• we found that convenience, often correlated with mobility and accessibility, was a prominent factor in choosing which tool to use when contacting their parents. However, our findings highlight a number of additional factors, such as social cues afforded by the tools, the generation gap, and face management, all of which contributed to complex decisions and sets of practices in which each student uniquely engaged.Our results therefore emphasize the importance of communicating through technology not only for staying in touch with parents, but also adding new dimensions to the relationship and signifying willingness to adjust to the other sides’ abilities and needs.
  • We identified two themes related to this question: - distance changes relationships - maintaining “normal” relationships
  • - moving away helps some to connect (megan missed mom) - many were still figuring out the new relationship dynamics (hard for chris’s parents, julia wants more advice) - some felt relationship hadn’t changed (sarah, different but not all that much) - eight felt relationships improved (emily not being suffocated)
  • - all thought more communication was better than less - how much varied widely (leah, multiple times per day, to steph, every few weeks) - often compared to friends, roommates and siblings (Erica friends more open) - felt they were expected to communicate more because of tech (matt)
  • Contributions: - identified tools used by some students in this population - student’s considerations and preferences for choosing tools - impact of tools on relationships with parents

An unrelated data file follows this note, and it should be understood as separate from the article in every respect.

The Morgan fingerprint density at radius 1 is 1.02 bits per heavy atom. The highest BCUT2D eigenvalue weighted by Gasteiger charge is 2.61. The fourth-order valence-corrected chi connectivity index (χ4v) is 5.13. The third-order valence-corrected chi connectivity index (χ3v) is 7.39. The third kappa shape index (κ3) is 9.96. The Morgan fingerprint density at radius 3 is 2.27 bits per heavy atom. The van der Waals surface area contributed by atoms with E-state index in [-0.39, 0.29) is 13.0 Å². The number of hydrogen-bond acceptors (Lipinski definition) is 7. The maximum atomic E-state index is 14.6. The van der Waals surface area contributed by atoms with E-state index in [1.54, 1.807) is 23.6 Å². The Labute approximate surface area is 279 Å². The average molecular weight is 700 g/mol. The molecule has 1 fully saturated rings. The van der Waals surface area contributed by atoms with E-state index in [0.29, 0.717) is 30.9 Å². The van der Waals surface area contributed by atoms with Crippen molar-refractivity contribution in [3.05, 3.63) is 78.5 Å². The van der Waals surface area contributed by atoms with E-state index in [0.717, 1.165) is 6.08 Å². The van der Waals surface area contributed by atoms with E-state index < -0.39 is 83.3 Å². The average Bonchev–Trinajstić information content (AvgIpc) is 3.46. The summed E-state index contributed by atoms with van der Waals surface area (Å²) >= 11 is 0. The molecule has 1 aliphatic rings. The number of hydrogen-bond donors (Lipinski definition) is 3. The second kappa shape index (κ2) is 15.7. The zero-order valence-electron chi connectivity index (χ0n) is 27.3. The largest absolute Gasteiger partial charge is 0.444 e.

• Implications: - tech use important for transitioning to college (and likely other major life events) - need to consider kinds of support needed to maintain relationships while growing independence - ambivalence of communication during transition (good for support, possibly limiting growth)
  • Limitations: - small sample size - homogeneous sample (all cornell students, all form US, 16 female) - one-sidedNext Steps - parent’s side of the story - more diverse students (international, male, community colleges, etc.) - focus on relationships -
  • CSCW 2012: Going to College & Staying Connected

    1. 1. Going to College & Staying Connected Communication Between College Freshmen and Their ParentsMadeline Smith, Mary Nguyen, Charles Lai, Gilly Leshed, & Eric Baumer CSCW 2012 – February 14, 2012
    2. 2. Common Life Changes • New job or school • Residential move • Relationship change Image: Change by Rickydavid on flickr
    3. 3. Transitions Are Stressful • Transitions disrupt daily life • Many are associated with illness onset [Holmes &Rahe, 1967] • Such as loneliness & depression [Paykel et al., 1969] Image: Depressed by Sander van der Wel on flickr
    4. 4. Social Support Can Help • People use coping measures [Billings & Moos, 1981] • Social support can buffer stress [Cohen & Wills, 1985] • Moving disrupts support networks [Shklovski et al., 2008] Image: hug a mom (5 pts) by miguelavila on flickr
    5. 5. Going to College is a Big Change • Major turning point in students’ lives [Flanagan et al., 1993] [LaValle et al., 2011] • Friendships are changing [Cummings et al., 2006] [Ellison et al, 2007] • Relationships with parents can help [Wintre&Yaffe, 2000] Image: Dorm Life by borman818 on flickr